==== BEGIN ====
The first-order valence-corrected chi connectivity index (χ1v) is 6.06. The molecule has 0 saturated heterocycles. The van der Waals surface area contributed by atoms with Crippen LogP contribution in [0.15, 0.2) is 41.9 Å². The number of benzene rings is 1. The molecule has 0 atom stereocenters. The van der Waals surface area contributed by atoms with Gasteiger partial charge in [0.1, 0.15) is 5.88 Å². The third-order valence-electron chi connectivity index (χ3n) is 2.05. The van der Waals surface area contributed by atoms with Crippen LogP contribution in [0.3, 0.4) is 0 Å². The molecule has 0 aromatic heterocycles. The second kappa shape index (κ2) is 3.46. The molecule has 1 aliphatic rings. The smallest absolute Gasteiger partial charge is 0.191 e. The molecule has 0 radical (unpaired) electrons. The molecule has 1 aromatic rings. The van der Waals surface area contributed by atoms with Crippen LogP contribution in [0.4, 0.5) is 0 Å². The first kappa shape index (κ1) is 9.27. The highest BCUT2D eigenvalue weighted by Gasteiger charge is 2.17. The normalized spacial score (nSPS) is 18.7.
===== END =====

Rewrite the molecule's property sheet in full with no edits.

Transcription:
The first-order valence-corrected chi connectivity index (χ1v) is 6.06. The molecule has 0 saturated heterocycles. The van der Waals surface area contributed by atoms with Crippen LogP contribution in [0.15, 0.2) is 41.9 Å². The number of benzene rings is 1. The molecule has 0 atom stereocenters. The van der Waals surface area contributed by atoms with Gasteiger partial charge in [0.1, 0.15) is 5.88 Å². The third-order valence-electron chi connectivity index (χ3n) is 2.05. The van der Waals surface area contributed by atoms with Crippen LogP contribution in [0.3, 0.4) is 0 Å². The molecule has 0 aromatic heterocycles. The second kappa shape index (κ2) is 3.46. The molecule has 1 aliphatic rings. The smallest absolute Gasteiger partial charge is 0.191 e. The molecule has 0 radical (unpaired) electrons. The molecule has 1 aromatic rings. The van der Waals surface area contributed by atoms with Crippen LogP contribution in [0.4, 0.5) is 0 Å². The first kappa shape index (κ1) is 9.27. The highest BCUT2D eigenvalue weighted by Gasteiger charge is 2.17. The normalized spacial score (nSPS) is 18.7.